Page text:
November 10, 2008

The Appeal

A novel by John Grisham.
Krane Chemical’s improper disposal of toxic waste leached into a Mississippi town’s water supply, causing a “cancer cluster” of horrific proportions. In a lawsuit filed by Jeannette Baker, whose husband and son had died from cancer, a jury returns a guilty verdict with a $41 million award.
Carl Trudeau, billionaire CEO of Krane, has no intention of paying a dime. He immediately begins an appeal process, and at the same time, manipulates the election of a Mississippi supreme court justice who, bought and paid for, will overturn the verdict. Although the many players left little room for characterization, Grisham does admirably depict the plaintiff’s dedicated attorneys, the callous Mr. Trudeau, and the politicization of the judicial electoral process. The result is a chilling tale of corruption, in which verdicts and acquittals can be bought. Unfortunately, I suspect such things can and do happen in real life.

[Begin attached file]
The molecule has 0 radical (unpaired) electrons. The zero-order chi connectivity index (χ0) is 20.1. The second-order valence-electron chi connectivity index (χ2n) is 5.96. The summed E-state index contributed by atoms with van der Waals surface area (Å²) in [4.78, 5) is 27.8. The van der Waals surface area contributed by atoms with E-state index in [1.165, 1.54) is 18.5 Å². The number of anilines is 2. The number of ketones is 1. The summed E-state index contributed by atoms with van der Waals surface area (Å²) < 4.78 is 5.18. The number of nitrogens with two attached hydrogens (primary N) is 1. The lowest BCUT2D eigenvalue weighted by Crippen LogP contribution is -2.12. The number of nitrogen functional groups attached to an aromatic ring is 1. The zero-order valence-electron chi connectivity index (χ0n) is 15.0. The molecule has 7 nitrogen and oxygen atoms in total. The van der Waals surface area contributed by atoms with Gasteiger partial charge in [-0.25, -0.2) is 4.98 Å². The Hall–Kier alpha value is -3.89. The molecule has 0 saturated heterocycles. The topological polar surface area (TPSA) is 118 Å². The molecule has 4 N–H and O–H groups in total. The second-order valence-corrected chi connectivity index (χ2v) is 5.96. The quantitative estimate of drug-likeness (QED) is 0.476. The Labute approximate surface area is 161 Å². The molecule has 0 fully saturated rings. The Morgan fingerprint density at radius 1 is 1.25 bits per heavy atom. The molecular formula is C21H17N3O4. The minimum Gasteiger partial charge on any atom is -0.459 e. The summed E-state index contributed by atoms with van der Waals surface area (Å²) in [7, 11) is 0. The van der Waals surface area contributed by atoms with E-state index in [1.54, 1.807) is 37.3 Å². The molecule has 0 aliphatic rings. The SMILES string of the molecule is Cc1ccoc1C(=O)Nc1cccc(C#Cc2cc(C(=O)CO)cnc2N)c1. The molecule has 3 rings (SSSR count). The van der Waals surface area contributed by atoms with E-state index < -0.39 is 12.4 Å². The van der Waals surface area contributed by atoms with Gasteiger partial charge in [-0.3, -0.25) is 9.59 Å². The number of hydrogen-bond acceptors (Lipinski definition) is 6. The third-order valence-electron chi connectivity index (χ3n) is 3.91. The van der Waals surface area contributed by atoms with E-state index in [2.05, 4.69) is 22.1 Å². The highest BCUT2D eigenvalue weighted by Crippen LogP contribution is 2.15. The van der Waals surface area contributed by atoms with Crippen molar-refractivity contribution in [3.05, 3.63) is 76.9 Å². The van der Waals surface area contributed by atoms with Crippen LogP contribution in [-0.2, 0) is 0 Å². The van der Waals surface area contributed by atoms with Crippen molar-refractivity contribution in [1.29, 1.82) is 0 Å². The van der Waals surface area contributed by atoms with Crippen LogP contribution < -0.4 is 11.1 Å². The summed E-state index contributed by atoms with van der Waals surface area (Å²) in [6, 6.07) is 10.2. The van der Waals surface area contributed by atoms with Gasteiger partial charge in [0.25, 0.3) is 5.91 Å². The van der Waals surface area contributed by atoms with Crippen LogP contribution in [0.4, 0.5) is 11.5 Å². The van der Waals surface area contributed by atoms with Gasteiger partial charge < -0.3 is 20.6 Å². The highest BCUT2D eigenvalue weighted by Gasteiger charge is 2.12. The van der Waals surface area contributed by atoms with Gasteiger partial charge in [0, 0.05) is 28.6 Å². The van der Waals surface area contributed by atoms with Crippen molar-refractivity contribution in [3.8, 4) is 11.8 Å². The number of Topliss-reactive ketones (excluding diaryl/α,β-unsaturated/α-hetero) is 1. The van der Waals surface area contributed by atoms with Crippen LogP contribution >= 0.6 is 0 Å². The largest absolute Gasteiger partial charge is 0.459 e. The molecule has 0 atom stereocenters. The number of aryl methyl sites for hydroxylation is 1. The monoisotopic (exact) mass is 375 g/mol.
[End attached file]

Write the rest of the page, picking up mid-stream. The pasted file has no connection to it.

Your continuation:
1. Grisham usually delivers a good book. I do like the ones where he has less characters though, I have a hard time without good characterization.

  2. I enjoyed this book. I agree, it is sad, but I do think stuff like this happens.

    I've long been a person really interested in court decisions and verdicts. The way the courts are structured are interesting to me.

    Thanks for the visit here today.

    What great pictures.



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